Tuesday, September 15, 2009

What is CMMI Certification?

What is CMMI Certification? Please give details.

What a great question!

Sometimes we get so buried in process areas, practices, and software process improvement that we forget that there are new people coming into the fold everyday. Thanks!

To begin with, the SEI discourages the word "certification" and instead likes us to refer to a company as having "achieved CMMI Level 2" (or 3/4/5). Organizations achieve CMMI, people do not. Many people use to the word "certification" so you often see it in the metatags of sites (like this one, Broadsword's, and the SEI's). You "achieve" a level of CMMI by building, deploying, and managing a process within your engineering and project management organizations that refelects the best-practices identified in the process areas of the CMMI model, and then, once institutionalization is apparent, having an SEI authorized SCAMPI Lead Appraiser lead you through a SCAMPI Appraisal.

Depending on the appraisal type you select, it will result in either a gap analysis or a set of formal findings that identify your company as having achieved (or not achieved) Level X. You can visit our website at hppt://www.broadswordsolutions.com/resources.php to learn more or go the the SEI's site at http://www.sei.cmu.edu/CMMI. Wikipedia also has a good description of the CMMI as well.

Saturday, September 12, 2009

What electronics engineering, software engineering/software development trade magazines do you read?

Dear Readers:

AskTheCMMIAppraiser has been asked to write articles for a number of trade magazines, but before we do we want to hear from you on YOUR favorite engineering, software engineering, electronics, software development, or technology trade magazines. We want to hear straight from you, the professionals, so please leave a comment with your favorite. Thanks!

Friday, September 11, 2009

Do we need a policy for each Generic Practice?

Should policies (Gp2.1) address every Generic Practice (Gp2.1-GP2.10) in a given Process Area?

Hold on a second while I consult my 3725 page policy manual . . . hmmm here it is, policy number 1634111a.7....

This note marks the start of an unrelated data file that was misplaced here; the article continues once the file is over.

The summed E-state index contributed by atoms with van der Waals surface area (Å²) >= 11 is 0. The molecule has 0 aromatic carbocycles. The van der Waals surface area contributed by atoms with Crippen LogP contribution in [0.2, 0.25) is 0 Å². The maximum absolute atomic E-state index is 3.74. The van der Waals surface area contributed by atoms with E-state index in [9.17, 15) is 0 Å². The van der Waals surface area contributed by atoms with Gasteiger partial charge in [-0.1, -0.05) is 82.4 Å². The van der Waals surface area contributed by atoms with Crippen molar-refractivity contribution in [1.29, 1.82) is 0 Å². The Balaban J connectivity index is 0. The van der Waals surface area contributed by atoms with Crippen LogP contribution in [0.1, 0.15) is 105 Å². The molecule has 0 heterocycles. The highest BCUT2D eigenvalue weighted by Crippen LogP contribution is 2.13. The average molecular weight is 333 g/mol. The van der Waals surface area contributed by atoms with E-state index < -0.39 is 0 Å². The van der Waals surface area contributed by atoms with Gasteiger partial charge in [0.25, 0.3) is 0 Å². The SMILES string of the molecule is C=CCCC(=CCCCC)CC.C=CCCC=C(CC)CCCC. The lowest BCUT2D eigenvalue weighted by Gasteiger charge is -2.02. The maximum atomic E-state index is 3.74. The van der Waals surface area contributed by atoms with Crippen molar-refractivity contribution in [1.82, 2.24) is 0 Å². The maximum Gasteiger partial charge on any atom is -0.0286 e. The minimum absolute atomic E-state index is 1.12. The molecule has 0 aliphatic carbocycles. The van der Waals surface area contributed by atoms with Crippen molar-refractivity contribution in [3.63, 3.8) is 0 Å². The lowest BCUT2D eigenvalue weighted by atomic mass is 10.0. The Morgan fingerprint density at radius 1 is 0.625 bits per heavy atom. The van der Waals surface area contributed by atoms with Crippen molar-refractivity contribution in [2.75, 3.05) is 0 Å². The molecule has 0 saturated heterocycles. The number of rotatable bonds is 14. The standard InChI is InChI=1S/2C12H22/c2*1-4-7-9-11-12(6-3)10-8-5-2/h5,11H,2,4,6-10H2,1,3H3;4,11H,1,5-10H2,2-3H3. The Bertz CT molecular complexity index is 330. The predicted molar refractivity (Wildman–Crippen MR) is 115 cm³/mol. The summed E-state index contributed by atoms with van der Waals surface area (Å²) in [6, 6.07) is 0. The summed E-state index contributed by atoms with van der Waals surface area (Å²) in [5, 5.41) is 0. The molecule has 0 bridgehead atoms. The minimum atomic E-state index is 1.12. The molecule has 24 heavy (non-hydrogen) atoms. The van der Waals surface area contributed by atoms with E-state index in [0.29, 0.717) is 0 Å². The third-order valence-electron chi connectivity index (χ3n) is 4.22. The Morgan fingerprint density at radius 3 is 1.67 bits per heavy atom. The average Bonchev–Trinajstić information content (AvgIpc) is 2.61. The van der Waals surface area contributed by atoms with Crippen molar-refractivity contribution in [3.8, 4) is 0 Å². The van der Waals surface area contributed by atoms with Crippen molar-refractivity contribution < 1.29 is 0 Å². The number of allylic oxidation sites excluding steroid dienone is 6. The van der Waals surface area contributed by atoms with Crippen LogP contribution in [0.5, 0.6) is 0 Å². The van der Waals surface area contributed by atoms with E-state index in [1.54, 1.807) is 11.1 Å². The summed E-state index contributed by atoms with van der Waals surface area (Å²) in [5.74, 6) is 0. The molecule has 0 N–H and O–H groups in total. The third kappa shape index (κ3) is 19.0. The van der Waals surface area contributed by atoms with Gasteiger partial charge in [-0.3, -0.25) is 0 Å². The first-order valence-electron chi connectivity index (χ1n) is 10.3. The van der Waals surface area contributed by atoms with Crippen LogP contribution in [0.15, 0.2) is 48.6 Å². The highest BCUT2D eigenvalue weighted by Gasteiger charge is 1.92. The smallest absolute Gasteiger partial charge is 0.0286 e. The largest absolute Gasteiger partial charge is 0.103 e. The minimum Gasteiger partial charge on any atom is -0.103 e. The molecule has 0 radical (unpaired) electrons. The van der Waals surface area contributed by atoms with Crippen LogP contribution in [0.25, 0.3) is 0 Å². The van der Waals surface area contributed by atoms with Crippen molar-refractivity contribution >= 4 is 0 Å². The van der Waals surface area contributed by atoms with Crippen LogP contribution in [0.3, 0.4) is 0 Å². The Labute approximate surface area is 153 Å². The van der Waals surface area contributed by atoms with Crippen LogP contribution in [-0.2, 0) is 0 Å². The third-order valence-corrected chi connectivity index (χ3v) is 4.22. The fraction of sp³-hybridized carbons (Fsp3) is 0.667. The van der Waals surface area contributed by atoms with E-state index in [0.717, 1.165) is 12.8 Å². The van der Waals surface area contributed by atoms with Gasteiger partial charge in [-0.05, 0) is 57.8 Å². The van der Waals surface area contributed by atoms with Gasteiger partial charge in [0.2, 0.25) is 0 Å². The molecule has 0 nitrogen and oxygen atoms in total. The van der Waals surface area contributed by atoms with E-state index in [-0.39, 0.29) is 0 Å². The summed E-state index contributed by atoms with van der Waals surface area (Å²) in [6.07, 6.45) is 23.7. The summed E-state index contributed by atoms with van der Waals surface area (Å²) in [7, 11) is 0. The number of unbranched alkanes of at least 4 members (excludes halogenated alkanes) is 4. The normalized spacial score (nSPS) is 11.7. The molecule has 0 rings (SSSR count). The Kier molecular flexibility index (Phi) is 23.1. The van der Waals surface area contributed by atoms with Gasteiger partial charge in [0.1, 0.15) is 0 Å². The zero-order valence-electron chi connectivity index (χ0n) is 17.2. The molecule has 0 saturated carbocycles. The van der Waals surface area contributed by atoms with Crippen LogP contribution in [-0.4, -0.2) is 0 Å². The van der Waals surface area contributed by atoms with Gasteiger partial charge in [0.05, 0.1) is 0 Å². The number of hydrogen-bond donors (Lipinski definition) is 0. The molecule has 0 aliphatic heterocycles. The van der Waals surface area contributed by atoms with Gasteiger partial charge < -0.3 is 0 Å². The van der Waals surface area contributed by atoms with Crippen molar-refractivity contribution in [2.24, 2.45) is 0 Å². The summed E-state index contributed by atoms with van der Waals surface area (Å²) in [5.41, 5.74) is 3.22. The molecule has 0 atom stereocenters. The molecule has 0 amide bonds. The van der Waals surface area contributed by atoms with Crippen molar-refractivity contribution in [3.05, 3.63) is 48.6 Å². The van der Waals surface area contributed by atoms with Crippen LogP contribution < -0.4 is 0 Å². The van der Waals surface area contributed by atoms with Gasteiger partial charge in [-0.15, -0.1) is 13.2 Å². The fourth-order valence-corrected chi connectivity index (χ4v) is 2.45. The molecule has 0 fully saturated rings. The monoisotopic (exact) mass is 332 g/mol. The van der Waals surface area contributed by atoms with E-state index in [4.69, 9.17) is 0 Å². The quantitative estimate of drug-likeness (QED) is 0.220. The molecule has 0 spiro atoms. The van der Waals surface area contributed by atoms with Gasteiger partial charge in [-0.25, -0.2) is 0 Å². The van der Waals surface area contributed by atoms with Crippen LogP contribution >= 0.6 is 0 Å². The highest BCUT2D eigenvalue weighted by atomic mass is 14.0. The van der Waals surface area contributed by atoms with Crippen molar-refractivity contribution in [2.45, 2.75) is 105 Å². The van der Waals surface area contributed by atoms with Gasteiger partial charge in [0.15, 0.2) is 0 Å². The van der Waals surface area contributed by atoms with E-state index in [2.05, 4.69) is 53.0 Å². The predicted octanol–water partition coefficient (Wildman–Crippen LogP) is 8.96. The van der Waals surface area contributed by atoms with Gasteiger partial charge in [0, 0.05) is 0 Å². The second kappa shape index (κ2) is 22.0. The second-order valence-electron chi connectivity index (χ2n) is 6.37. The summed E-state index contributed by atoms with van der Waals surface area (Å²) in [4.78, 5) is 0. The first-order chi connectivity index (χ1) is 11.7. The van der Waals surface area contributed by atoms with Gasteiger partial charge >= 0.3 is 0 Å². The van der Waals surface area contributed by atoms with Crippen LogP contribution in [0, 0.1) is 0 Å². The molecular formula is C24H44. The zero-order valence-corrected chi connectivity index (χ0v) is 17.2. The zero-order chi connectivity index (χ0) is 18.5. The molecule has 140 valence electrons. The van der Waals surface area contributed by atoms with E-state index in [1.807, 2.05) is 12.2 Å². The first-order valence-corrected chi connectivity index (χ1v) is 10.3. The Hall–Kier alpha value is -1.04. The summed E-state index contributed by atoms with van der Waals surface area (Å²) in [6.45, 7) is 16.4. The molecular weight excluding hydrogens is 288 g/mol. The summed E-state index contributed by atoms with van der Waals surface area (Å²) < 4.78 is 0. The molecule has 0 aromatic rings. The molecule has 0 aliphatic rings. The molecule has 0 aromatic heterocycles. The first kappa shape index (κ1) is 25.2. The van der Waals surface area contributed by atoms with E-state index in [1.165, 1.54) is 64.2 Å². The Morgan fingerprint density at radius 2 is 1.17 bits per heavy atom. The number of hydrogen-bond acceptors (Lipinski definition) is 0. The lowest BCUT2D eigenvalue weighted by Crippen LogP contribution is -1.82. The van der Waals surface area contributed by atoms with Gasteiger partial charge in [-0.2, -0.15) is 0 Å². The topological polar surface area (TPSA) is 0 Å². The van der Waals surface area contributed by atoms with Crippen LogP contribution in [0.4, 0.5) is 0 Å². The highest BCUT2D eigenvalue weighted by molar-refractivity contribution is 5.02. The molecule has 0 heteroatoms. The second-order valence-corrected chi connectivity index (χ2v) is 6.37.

I don't mean to make fun of your question, but its circular nature sure gave me a headache!

The purpose of GP2.1 "Establish an organizational policy" is to set the expectation that the processes that are adopted by the organization are to be used. If you have a mature, self-disciplined organization then maybe something very limited is all that is necessary. We test this on appraisals by asking people how they know they're supposed to use a certain process. There answer SHOULD be that management has set that expectation in some way. Sometimes for a less mature organization more detail is needed, but if they need a policy for each practice then you have bigger problems!

GP2.1 i specific to a process area - not the practices in the process area. Sure, we test the institutionalization of a process at the practice level, but it is almost never performed at the practice level. A Process may have practices from many different PA's represented in it, so it's a little tough to set the expectation that a specific practice be performed in a vacuum.

And, since most of the GPs are mirrors of the PAs anyway (GP2.2-2.4 is like PP, GP2.6 is iike CM, GP2.8 is like PMC, etc) then does it really make sense to have policies for each GP?

There is no requirement for this level of granularity in the CMMI - and if it doesn't make sense for your business then there is no reason to do it.

That's what I think. Good luck!


Wednesday, May 20, 2009

I don't understand CMMI Certification. Can you clear it up?

I am preparing a presentation on CMMI but I am a bit confused about CMMI certification. I know for example that a person can have a Prince2 certification, but I do not know if there is an equivalent for people on CMMI, about certifications. Indeed, I have read on the internet that a CMMI certification is gained by a company (and not by a person like Prince 2). Is a "CMMI Appraiser" someone who has that "certification"? Is it then obtained by level? What is his role?

It is a company (or part of a company) that achieves a CMMI Maturity Level, not an individual. So, for example, XYZ Company is CMMI Maturity Level Three. A "Certified Lead Appraiser" is an individual who is authorized to conduct a CMMI (SCAMPI) Appraisal and award a Maturity Level to a company. This person has been through extensive training, has decades of experience, has passed both written and verbal exams at the SEI, works for an SEI Partner, and pays annual license fees. Hope this helps.

Saturday, April 25, 2009

Our LA says reviewing test results satisfies VER SP2.2. What do you think?

Just wanted to know your clarification on the following

Process Area: Verification (VER)


Specific Practice:

SP2.3 Analyse Peer Review Data



Reviews and Internal Testing (Component, Unit, Assembly, Performance) - The input provided by the Lead Appraiser(LA) was that analysis done in any of the above testing phases by the project can be considered for VER SP2.3